Ingredients for 1kg puff pastry:
375g de beurre slab (250g butter + 125g flour), which is 50% of the weight of the détrempe (flour+water)
This détrempe is quite soft and has very little gluten development at first, making it perhaps a little more difficult to work with. However this method is much quicker than the traditional one, as the dough does not require rest times, because the gluten is underdeveloped.
Prepare the flour. Incorporate a bit more than half the flour’s weight in water, without forgetting the pinch of salt.
With your fingertips, incorporate the flour, making it fall little by little into the water with a circular motion.
Once the starches start to give the mixture some texture, while remaining liquid, fold in the remaining flour with a dough cutter. Fold the dough onto itself with the dough cutter. It will be very liquid and have no development. Keep folding it onto itself until it takes shape.
The dough cutter allows the dough to take shape without developing the gluten or heating the dough. It will be sticky and cold, proof that it was not kneaded.
If you added too much water or flour, simply compensate with the other and fold the dough onto itself until it has the ideal consistency.
Divide the total weight by two, which gives you the weight of the butter slab required.
Flour your surface (preferably stone, or something cold).
Work the butter slab to a consistency similar to that of the détrempe, either by beating it with a rolling pin, or malaxing it by hand.
Shape the détrempe into a cross or 4-branched star, with a thicker center square than the branches.
Roll out each tongue/branch. If the détrempe does not retract, no need to let it rest. Otherwise, allow to rest 15 minutes for the gluten to relax.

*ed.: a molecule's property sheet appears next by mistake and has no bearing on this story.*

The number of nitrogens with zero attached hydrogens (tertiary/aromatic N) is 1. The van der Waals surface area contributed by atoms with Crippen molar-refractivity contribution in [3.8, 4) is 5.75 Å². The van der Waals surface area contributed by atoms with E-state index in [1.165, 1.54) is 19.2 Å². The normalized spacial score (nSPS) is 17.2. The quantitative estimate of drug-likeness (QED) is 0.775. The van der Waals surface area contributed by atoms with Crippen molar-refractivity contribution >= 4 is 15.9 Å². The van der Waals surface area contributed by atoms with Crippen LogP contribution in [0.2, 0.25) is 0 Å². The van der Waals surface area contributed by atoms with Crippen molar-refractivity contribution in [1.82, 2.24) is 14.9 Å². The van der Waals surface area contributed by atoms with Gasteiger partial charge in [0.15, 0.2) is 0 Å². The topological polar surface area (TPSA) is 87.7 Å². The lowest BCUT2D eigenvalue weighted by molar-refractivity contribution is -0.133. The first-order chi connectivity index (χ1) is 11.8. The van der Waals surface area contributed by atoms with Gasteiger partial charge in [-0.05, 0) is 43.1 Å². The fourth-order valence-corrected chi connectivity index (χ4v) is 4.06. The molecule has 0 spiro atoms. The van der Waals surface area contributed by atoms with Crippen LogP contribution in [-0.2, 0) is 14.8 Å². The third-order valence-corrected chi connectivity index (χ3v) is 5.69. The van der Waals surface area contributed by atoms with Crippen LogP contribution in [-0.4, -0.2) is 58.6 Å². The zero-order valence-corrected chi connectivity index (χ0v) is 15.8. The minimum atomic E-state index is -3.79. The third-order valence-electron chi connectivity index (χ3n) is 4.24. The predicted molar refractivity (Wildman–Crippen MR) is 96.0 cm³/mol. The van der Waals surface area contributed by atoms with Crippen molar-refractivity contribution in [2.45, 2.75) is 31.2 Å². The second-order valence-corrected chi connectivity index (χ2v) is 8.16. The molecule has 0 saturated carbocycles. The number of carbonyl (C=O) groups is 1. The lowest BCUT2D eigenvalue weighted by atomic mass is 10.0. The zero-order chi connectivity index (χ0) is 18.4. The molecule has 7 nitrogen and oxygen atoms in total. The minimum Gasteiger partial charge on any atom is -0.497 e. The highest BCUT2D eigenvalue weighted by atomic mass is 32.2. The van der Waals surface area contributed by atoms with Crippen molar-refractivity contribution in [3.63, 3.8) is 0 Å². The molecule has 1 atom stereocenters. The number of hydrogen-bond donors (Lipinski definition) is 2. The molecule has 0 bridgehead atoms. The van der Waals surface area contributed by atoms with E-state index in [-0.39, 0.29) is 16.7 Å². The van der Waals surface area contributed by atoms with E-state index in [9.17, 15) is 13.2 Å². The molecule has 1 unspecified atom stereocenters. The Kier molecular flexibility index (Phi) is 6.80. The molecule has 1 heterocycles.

Put the butter slab on the central bump. The consistency of the détrempe and of the butter slab must be fairly identical.
Fold each branch onto the butter slab, seal each seam with the rolling pin to make a perfect gift wrap. The last branch will be a bit stretched to fold all the way underneath the package.
Pat this neat package down gently with your rolling pin, into a regular and neat rectangle. Do not insist too much, you don’t want the grease to break through the dough. It’s still quite fragile.
Start rolling it out with regular motions, bottom to top. Roll it out regularly but not too thin the first two turns, lest you tear the dough. Sprinkle with flour, brush off the excess.
Visually divide the rectangle of dough into three equal segments, lengthwise. Fold one of these segments onto the middle segment, then fold the other extremity’s segment onto the first two. Turn the dough so that you can see all three segments’ edges, press them together with your rolling pin. That’s it for the first turn!
Roll it out again, making sure that you have the three segments’ edges toward you (so if you were rolling out lengthwise previously, roll out widthwise this time). Each turn, the rolling pin’s pressure and the folds are enough to develop the gluten. You need to do 6 turns total. Cover with plastic wrap, keep refrigerated.
I had a few difficulties making this dough, then again it was my first time, and the end result was rather good. When in doubt, allow the dough to rest 30minutes in the fridge between each turn. This is more like the traditional method, and takes longer, but it does help.